#Colorism

colleen

Growing up the only use I ever had for a brown paper bag was to carry my homemade lunches to school and maybe to construct a poorly made puppet for a school project. In the early 1900’s, people devised a completely different use for the paper bag. Black individuals of lighter complexions would use the brown bags to determine whether another person of color was one with whom he or she could associate. If the individual was darker than the paper bag, they were excluded. The ability of someone to pass this test had the power to dictate one’s entry into certain establishments and social groups.

I have always known about the issues between individuals of different races, but the idea of racism within a race is not as familiar. In the 1940’s there were two African-American psychologists, Kenneth and Mamie Clark, who conducted experiments with African-American children regarding race perception. They used two dolls that were identical with the exception of their skin and hair color. One doll would have white skin and the other brown skin. When the children were asked, among other things, questions about which doll was “good” or had “nicer color” they would usually choose the white doll. In 2006, a filmmaker named Kiri Davis recreated the Clark’s doll experiment and retrieved the same results. Even more recently, this type of experiment was done with Dominican children predominantly of Afrikan descent who had a range of complexions. Once again it was shown how they had a preference for the white doll when asked about positive traits and characteristics. It appears that even with the racial progressions since the 1900s that white individuals are still viewed as “better.” This may be the reason some Black people feel the need to emphasize whether they have light skin or dark skin.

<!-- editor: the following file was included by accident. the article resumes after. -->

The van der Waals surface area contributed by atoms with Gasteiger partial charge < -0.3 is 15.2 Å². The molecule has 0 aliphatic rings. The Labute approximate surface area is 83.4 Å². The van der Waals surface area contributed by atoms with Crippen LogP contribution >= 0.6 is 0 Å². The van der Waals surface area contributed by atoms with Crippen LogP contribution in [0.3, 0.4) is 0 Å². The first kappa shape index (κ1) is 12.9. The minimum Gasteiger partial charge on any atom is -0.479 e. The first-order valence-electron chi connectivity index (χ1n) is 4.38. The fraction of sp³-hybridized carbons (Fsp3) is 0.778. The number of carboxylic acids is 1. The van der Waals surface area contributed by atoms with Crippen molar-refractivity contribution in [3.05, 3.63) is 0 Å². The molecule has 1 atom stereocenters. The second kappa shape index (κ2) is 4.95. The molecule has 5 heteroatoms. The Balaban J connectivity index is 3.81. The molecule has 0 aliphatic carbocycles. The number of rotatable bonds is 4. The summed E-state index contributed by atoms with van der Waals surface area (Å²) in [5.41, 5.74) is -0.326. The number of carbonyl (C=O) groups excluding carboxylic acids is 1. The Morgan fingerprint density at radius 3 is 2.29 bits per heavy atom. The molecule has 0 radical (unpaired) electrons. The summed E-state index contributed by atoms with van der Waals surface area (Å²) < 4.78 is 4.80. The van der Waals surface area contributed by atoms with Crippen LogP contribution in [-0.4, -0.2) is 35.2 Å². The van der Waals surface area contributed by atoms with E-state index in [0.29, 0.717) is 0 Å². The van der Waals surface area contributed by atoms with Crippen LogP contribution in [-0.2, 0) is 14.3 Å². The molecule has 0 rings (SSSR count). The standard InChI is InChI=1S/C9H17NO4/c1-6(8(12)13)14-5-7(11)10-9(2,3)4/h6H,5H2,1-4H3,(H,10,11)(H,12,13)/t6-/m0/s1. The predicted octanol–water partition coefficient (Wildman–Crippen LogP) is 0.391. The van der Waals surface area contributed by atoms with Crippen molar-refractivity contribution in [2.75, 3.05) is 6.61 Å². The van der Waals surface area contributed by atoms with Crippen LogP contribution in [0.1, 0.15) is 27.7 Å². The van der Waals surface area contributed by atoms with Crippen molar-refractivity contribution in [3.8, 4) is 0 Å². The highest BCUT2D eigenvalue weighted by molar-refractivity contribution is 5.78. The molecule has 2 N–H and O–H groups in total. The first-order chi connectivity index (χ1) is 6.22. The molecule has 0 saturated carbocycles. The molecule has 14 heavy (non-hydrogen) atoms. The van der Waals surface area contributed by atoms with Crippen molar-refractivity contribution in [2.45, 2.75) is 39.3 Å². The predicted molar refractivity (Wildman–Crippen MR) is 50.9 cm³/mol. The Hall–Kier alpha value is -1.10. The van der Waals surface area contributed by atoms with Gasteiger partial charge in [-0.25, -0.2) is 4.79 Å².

In today’s time, interracial discrimination may not seem so prevalent, but perhaps this is because it is more subtle. For instance, in social media there are trends such as #teamlightskin and #teamdarkskin. There are even posts that perpetuate stereotypes of people based on their complexion, such as a light skinned guy being more sensitive than a dark skinned guy. People may be promoting their shade to simply take pride in it, however it seems that it has become a competition within the race. Who was it that determined one shade was better than another? It can project a sense of superiority and hurts the Black race by dividing it. In the past, people of other races used shades to discriminate against Afrikan Americans and I see no reason now that people of the race should do it to themselves.

It may be time to have an open dialogue about the trends we are putting forth. Statements like the ones previously mentioned simply set us back to a time when an individuals shade had bearing on a lot more than how to tag a picture.

Author: Colleen King

Nommo staff